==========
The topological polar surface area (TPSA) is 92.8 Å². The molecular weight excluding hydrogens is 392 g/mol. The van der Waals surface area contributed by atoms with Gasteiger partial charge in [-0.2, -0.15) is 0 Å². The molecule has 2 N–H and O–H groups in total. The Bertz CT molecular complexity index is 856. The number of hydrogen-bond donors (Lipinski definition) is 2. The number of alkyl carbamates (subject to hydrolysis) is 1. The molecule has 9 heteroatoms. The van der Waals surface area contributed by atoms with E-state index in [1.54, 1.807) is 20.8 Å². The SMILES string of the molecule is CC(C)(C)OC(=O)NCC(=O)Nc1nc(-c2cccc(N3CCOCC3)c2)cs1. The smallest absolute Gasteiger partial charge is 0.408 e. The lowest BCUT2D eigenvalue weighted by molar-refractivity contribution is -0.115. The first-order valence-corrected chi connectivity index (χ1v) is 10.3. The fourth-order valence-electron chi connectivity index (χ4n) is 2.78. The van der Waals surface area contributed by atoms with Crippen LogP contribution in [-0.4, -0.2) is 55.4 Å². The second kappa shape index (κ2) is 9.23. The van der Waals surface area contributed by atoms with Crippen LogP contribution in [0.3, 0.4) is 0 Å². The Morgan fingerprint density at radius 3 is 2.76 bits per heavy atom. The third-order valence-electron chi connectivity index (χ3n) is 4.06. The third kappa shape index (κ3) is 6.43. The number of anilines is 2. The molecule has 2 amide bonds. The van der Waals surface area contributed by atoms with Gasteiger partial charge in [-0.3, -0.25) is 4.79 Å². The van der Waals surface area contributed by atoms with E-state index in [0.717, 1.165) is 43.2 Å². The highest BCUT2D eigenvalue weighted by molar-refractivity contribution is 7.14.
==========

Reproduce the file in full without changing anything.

The topological polar surface area (TPSA) is 92.8 Å². The molecular weight excluding hydrogens is 392 g/mol. The van der Waals surface area contributed by atoms with Gasteiger partial charge in [-0.2, -0.15) is 0 Å². The molecule has 2 N–H and O–H groups in total. The Bertz CT molecular complexity index is 856. The number of hydrogen-bond donors (Lipinski definition) is 2. The number of alkyl carbamates (subject to hydrolysis) is 1. The molecule has 9 heteroatoms. The van der Waals surface area contributed by atoms with E-state index in [1.54, 1.807) is 20.8 Å². The SMILES string of the molecule is CC(C)(C)OC(=O)NCC(=O)Nc1nc(-c2cccc(N3CCOCC3)c2)cs1. The smallest absolute Gasteiger partial charge is 0.408 e. The lowest BCUT2D eigenvalue weighted by molar-refractivity contribution is -0.115. The first-order valence-corrected chi connectivity index (χ1v) is 10.3. The fourth-order valence-electron chi connectivity index (χ4n) is 2.78. The van der Waals surface area contributed by atoms with Crippen LogP contribution in [-0.4, -0.2) is 55.4 Å². The second kappa shape index (κ2) is 9.23. The van der Waals surface area contributed by atoms with Crippen LogP contribution in [0.3, 0.4) is 0 Å². The Morgan fingerprint density at radius 3 is 2.76 bits per heavy atom. The third-order valence-electron chi connectivity index (χ3n) is 4.06. The third kappa shape index (κ3) is 6.43. The number of anilines is 2. The molecule has 2 amide bonds. The van der Waals surface area contributed by atoms with Gasteiger partial charge in [-0.3, -0.25) is 4.79 Å². The van der Waals surface area contributed by atoms with E-state index in [0.717, 1.165) is 43.2 Å². The highest BCUT2D eigenvalue weighted by molar-refractivity contribution is 7.14.